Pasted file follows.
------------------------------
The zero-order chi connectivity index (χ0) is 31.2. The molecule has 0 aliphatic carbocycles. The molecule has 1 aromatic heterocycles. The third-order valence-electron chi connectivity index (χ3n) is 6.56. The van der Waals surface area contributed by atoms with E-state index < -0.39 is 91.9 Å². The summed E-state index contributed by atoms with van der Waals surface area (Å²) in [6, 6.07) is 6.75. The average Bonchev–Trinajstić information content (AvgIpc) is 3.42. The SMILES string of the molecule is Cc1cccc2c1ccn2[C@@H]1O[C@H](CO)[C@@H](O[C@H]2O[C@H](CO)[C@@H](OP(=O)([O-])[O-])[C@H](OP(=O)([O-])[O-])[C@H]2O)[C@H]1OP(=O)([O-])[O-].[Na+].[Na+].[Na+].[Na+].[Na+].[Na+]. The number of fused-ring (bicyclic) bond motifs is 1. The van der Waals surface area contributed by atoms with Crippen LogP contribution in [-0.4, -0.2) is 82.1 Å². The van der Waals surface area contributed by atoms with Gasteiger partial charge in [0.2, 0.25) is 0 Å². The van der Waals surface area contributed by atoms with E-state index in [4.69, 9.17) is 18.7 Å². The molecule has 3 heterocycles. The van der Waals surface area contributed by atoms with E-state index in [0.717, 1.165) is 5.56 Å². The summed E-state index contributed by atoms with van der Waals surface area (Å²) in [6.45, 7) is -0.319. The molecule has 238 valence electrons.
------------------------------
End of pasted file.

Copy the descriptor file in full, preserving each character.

The zero-order chi connectivity index (χ0) is 31.2. The molecule has 0 aliphatic carbocycles. The molecule has 1 aromatic heterocycles. The third-order valence-electron chi connectivity index (χ3n) is 6.56. The van der Waals surface area contributed by atoms with E-state index < -0.39 is 91.9 Å². The summed E-state index contributed by atoms with van der Waals surface area (Å²) in [6, 6.07) is 6.75. The average Bonchev–Trinajstić information content (AvgIpc) is 3.42. The SMILES string of the molecule is Cc1cccc2c1ccn2[C@@H]1O[C@H](CO)[C@@H](O[C@H]2O[C@H](CO)[C@@H](OP(=O)([O-])[O-])[C@H](OP(=O)([O-])[O-])[C@H]2O)[C@H]1OP(=O)([O-])[O-].[Na+].[Na+].[Na+].[Na+].[Na+].[Na+]. The number of fused-ring (bicyclic) bond motifs is 1. The van der Waals surface area contributed by atoms with Crippen LogP contribution in [-0.4, -0.2) is 82.1 Å². The van der Waals surface area contributed by atoms with Gasteiger partial charge in [0.2, 0.25) is 0 Å². The van der Waals surface area contributed by atoms with E-state index in [4.69, 9.17) is 18.7 Å². The molecule has 3 heterocycles. The van der Waals surface area contributed by atoms with E-state index in [0.717, 1.165) is 5.56 Å². The summed E-state index contributed by atoms with van der Waals surface area (Å²) in [6.45, 7) is -0.319. The molecule has 238 valence electrons.